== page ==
It’s been known for some time that Pete Buttigieg has been struggling to win over black voters. Maybe it’s his ultra-white bread look. Maybe it’s the controversial history of racial relations in the city of South Bend, where he was mayor. Maybe it’s his homosexuality – a trait that’s still less than popular among African-Americans. But whatever it is, it represents an enormous hurdle standing between Buttigieg and the Democratic nomination. Mayor Pete is currently polling at about 4% among black Democrats, according to the latest poll from Quinnipiac. Those are not the numbers that make up a winning Democratic campaign.
And so Buttigieg has been trying to, um, fake it until it makes it.
In an op-ed for a South Carolina newspaper last week, Buttigieg touted his “Frederick Douglass Plan,” which he says is “a comprehensive investment in the empowerment of Black America.” The candidate said that he’d developed the plan with the assistance of black activists and black business leaders.
And then he named some of them.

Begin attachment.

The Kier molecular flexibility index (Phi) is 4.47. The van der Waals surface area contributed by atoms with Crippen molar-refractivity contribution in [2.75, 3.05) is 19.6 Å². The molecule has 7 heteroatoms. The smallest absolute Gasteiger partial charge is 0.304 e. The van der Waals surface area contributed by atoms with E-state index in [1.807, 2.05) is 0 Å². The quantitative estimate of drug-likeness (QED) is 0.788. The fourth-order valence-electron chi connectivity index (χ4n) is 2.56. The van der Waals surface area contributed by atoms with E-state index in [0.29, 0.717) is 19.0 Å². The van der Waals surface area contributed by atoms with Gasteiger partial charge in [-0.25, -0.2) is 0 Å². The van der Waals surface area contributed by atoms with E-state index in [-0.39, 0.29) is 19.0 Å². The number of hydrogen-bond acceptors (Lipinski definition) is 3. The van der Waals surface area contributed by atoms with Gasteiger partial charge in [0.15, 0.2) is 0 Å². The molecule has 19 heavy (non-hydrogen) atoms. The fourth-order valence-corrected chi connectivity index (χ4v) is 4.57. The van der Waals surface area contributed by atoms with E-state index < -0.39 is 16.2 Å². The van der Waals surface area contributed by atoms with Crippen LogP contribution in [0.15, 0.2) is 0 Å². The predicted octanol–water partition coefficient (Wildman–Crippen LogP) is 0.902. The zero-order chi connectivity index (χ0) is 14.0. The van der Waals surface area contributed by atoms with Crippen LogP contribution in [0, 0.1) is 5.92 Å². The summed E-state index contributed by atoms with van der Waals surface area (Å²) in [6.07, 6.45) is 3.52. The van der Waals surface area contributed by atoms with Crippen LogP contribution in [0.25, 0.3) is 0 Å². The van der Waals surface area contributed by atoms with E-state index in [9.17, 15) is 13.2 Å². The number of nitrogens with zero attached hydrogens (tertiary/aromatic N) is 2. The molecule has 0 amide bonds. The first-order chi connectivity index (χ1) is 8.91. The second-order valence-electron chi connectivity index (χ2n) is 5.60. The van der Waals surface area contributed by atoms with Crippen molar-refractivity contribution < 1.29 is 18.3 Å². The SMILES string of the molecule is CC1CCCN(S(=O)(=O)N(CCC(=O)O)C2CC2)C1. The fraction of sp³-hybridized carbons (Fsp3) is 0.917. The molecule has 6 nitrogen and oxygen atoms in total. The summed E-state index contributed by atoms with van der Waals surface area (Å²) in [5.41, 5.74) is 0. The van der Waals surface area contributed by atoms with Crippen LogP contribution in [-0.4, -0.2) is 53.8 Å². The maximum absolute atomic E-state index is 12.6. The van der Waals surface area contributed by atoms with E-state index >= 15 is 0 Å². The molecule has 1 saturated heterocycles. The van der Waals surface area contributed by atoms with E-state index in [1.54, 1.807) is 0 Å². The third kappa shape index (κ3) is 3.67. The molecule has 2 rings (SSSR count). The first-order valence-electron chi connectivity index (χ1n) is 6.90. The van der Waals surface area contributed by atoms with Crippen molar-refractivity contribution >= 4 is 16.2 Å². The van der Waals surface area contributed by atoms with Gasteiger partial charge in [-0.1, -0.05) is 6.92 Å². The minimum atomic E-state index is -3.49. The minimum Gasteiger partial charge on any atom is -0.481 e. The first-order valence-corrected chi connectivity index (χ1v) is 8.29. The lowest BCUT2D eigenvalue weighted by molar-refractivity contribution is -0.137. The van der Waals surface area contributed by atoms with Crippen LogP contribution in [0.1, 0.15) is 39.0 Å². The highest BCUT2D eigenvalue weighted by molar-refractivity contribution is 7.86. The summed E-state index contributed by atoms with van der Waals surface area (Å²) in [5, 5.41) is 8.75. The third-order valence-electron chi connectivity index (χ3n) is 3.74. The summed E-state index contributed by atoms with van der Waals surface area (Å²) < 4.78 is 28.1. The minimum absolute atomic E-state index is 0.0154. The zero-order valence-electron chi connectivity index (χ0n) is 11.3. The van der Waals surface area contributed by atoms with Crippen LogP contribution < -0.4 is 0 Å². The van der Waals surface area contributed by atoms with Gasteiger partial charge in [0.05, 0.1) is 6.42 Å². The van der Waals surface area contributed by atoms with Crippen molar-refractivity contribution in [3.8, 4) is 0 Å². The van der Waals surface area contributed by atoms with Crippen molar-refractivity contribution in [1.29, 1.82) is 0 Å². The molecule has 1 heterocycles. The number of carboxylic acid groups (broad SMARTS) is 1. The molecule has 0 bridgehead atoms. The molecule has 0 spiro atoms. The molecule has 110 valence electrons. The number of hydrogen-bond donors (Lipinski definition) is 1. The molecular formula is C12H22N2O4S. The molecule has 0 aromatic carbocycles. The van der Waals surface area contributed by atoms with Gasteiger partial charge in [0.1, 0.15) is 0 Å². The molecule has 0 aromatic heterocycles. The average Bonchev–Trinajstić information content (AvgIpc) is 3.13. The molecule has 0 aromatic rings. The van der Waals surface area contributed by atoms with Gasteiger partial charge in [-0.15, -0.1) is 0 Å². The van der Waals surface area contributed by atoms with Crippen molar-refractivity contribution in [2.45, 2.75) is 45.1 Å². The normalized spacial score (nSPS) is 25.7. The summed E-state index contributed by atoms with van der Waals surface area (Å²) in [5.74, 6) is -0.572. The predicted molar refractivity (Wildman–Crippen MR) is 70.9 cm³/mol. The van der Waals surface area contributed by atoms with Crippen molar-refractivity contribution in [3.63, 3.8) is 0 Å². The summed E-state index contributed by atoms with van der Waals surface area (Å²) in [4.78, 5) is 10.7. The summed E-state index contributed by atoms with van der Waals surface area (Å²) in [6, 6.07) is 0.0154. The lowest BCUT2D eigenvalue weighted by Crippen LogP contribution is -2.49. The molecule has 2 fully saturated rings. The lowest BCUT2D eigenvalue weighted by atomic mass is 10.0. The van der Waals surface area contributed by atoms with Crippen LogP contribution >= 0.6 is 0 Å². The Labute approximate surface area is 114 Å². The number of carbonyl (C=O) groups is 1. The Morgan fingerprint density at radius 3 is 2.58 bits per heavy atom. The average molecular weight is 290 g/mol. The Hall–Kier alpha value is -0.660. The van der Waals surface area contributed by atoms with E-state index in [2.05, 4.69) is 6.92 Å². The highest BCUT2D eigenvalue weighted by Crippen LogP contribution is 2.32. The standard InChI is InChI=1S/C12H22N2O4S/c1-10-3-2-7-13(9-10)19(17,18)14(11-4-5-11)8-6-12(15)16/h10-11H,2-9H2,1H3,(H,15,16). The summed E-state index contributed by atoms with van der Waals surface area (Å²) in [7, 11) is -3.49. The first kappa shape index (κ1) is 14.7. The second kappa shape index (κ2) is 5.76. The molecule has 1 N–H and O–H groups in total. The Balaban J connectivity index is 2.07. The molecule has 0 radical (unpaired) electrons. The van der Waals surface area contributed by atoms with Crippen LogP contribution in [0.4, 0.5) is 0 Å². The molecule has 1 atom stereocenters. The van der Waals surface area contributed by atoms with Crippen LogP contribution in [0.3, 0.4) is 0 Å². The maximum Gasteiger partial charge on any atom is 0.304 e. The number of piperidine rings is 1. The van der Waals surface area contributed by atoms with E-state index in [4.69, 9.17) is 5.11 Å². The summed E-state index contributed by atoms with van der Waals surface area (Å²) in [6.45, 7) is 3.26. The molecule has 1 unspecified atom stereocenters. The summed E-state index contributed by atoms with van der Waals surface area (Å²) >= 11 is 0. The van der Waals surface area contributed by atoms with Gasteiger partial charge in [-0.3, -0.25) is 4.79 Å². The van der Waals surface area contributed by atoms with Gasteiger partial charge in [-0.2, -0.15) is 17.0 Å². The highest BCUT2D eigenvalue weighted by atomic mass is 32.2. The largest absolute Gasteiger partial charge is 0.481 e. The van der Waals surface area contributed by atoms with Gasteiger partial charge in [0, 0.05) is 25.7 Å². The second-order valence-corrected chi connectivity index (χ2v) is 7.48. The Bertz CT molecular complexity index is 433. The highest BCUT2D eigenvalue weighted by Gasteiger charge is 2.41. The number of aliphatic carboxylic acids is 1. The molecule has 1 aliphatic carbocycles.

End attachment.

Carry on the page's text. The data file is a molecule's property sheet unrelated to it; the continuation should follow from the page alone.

“That begins with entrepreneurship, and our campaign has proudly partnered with local businesses like Diane’s Kitchen in Chester, Atlantis Restaurant in Moncks Corner and the Fair Deal Grocery on Charleston’s Eastside,” Buttigieg wrote.
Phrasing it this way, Buttigieg clearly meant to insinuate that the owners of those businesses were involved with the campaign in some meaningful way. Perhaps we are to understand that they even contributed to the Frederick Douglass Plan themselves. Surely, at the very least, they are devoted supporters of Mayor Pete, all hoping to see him win South Carolina and go on to nab the nomination, right?
Well, not so much.
ABC News found that at least two of those businesses – Diane’s and Atlantis – have not signed onto the campaign in any way worth mentioning in an op-ed. Indeed, the owners “only remembered welcoming Buttigieg’s campaign as customers, not forging any sort of partnership with the candidate.”
“I stand for what I stand for and I didn’t say I had a partnership,” Diane’s Kitchen owner Diane Cole told the network.
Cole said that after the Buttigieg campaign found out what she was telling ABC, they attempted to “persuade” her into getting on message. Their message.
She responded: “It sounds like you’re saying that I am your business partner. I’m only going to accept that you all stopped in while you were campaigning in South Carolina and I welcomed you all.”
We’re sure that bullying local black business owners into supporting his campaign will go a long way towards helping Buttigieg shore up those anemic poll numbers. Then again, when you’re losing badly in that demo to a guy who once said that “black and Latino” men “don’t know how to behave in the workplace,” we can see why you might be frustrated.